Find a lawyer to help you answer your legal questions.

  • My Legal Briefcase

    I inherited my house. On the date of separation it was valuated at $850, 000. Today, it is worth C1$ million. On the date of marriage it was worth $500, 000. We never signed a marriage contract to vary my husbands normal right under Ontario law. What are my ex's rights to the equity in my house?
    Notice: Undefined property: stdClass::$post_date in /var/www/webapp/ui/mlb_faq.php on line 96

    Subject to other factors, he could get as much as $425,000 if the property was sold
    and the proceeds divided between the two of you. Or, if you don't want to sell the property,
    you might have to purchase his share. Assuming that your ex can't prove, 1: That he made any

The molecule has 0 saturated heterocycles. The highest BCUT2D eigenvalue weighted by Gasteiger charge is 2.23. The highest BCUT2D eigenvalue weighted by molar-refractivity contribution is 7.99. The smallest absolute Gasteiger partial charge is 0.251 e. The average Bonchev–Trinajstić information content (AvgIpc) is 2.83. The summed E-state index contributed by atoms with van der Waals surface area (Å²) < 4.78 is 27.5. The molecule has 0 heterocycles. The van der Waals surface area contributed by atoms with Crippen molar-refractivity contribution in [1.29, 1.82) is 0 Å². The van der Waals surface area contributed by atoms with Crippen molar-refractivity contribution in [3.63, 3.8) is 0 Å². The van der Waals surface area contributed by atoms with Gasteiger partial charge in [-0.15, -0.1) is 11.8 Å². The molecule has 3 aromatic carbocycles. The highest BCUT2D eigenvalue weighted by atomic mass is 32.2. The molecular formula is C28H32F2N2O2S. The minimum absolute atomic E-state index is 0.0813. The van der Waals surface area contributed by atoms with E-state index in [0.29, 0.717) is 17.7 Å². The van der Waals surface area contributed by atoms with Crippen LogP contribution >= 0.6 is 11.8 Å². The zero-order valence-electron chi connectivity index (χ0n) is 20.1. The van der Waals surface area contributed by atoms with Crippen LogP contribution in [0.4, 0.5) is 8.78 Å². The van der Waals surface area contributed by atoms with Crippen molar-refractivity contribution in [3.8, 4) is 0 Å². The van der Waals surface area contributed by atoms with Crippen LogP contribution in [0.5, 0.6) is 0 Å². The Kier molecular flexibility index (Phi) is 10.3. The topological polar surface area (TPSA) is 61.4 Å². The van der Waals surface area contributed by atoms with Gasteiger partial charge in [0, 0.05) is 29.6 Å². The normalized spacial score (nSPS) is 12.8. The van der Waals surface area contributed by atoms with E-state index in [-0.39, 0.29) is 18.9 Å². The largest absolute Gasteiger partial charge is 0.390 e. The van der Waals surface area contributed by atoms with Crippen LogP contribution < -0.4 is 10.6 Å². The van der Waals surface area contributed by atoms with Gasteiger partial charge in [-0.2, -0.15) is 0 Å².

financial contribution to the home, either directly or indirectly and 2: That he personally
    assisted or paid anyone else to assists with renovations or upkeep. Unfortunately, because you
    never had him sign a marriage contract to vary his rights you must share with him the entire
    separation date value of the home. This includes its premarital value, subject to other factors.
    Based on your facts, the entire value of your home as of the date of separation forms part of
    your net worth for equalization purposes under Ontario's Family Law Act (this is called "net
    family property.")In the absence of other factors such as a mortgage or other third party debts
    as of the date of separation ( such as unpaid income taxes) or the value of third party gifts or
    inheritances received after your marriage, your liability to your husband includes the home's
    premarital value. (Consult Ontario's Family Law Act or a family law lawyer for an extensive
    list of other factors.)

    Disclaimer: Content on this website is provided for informational purposes only and does not constitute a legal advice.

Document Banner